Remember when the refrain among Real Salt Lake fans (and, indeed, a lot of MLS fans across the nation) was a loud shout: “Trophies, not friendlies” — that time, it seems, has passed.
Indeed, with Real Salt Lake playing in their first potential road-to-a-trophy on Tuesday, facing Wilmington Hammerheads in a fourth round US Open Cup match, the chatter has been turned almost exclusively to a friendly this summer.
What's more: Remember taking the moral high ground against teams like LA Galaxy, who moved their US Open Cup matches to accommodate pre-arranged friendlies? If we were to make the quarterfinals of the tournament, we’d be stuck doing the same thing. July 20? That’s a day after Real Salt Lake faces Inter Milan.
Don't get me wrong: I’m not necessarily opposed to this friendly — there are certainly a lot of upsides, and it raises our prominence in world soccer. And for all the crowing of 2011 through 2013, this isn’t the first international mid-season friendly we’ve hosted in recent years. In August 2014, we faced Club Tijuana in a rain-soaked friendly that saw (gulp) a broken leg for John Stertzer.
Indeed, it’s hardly the first mid-season friendly we’ve hosted at all — remember facing Sacramento Republic or BYU? Those weren’t competitive matches
Sure, facing Inter Milan is of a totally different magnitude and scope than those teams we’ve faced before. This is, all told, a much bigger deal than facing a regional opponent. This is the level of opponent we’re used to seeing teams in California and New York square off against.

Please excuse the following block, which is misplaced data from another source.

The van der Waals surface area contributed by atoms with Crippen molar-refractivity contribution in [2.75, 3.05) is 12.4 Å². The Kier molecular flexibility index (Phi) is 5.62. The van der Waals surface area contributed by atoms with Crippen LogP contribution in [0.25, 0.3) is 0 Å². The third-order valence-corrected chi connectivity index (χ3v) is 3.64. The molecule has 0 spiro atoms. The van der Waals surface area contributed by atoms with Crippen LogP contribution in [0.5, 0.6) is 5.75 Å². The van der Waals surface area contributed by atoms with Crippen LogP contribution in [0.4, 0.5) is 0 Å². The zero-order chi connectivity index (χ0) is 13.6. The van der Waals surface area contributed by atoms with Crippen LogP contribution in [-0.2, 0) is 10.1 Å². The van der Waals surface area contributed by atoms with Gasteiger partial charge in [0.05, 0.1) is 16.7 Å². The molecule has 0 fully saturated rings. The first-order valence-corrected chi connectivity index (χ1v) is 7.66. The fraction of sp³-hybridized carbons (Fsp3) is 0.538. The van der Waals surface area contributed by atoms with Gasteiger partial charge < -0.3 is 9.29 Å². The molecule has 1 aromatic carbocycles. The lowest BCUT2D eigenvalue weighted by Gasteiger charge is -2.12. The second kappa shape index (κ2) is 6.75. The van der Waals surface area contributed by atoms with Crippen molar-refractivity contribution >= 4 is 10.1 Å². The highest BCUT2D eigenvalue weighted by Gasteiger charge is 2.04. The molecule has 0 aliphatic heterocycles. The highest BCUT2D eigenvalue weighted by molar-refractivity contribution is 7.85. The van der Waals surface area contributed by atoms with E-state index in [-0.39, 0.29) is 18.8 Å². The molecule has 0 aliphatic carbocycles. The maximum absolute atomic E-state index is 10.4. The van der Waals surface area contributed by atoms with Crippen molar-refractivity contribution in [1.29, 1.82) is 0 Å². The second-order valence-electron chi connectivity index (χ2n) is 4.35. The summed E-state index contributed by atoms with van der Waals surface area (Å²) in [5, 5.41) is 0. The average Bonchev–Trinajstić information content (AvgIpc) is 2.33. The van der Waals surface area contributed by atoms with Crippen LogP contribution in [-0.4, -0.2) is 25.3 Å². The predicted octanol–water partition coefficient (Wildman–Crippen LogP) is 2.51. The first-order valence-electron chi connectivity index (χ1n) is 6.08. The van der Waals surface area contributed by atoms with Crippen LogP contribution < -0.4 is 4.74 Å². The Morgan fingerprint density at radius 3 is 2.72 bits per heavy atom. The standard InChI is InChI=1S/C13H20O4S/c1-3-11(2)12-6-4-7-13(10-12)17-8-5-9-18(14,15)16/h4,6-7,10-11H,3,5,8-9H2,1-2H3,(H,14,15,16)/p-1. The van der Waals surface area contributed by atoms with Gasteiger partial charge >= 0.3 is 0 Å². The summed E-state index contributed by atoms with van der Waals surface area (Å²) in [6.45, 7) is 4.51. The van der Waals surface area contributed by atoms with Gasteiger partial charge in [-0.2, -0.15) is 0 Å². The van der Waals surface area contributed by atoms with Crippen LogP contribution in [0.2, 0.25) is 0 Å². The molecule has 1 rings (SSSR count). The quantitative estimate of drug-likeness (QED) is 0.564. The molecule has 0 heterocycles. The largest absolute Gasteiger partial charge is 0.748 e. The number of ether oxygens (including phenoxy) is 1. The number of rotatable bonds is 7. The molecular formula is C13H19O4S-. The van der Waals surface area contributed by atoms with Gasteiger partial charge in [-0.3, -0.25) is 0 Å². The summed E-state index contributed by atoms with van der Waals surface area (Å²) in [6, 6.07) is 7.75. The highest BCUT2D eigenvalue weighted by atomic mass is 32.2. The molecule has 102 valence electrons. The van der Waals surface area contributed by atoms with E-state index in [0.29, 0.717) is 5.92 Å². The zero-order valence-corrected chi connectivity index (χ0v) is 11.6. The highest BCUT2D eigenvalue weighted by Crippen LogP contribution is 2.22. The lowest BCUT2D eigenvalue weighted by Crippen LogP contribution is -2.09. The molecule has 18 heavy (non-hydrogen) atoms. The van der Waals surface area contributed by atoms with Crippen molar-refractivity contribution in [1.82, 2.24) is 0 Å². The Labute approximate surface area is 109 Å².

But it shouldn't be without hand-wringing that we approach this match. Friendlies come with an inherent risk — someone could get injured, after all, and it’s a blow for that to come in a non-competitive match. We’ve seen that with John Stertzer (Xolos) and Jamison Olave (MLS All-Star match), and it could very well happen again.
Then again, any time you play a match or set out to train, those sorts of things can happen. If you’re going light on yourself in either of those, then you’re only offsetting injury possibilities. Does that make it a non-issue? Hardly. But unless you’re playing a team that, for some reason, has decided to go tackle-happy and has no concern for the well-being of your players, then concerns should be reasonably minimal.
Obviously enough, that doesn't solve everything with the friendly we’re facing next month. We’re still facing the possibility of offsetting a competitive match to play one that instead increases our visibility in world soccer.
Of course, there’s always another possibility. Perhaps we’ve agreed to sign some top-level defender from Inter Milan, and in exchange, we’re hosting a friendly. That would be something else, wouldn’t it?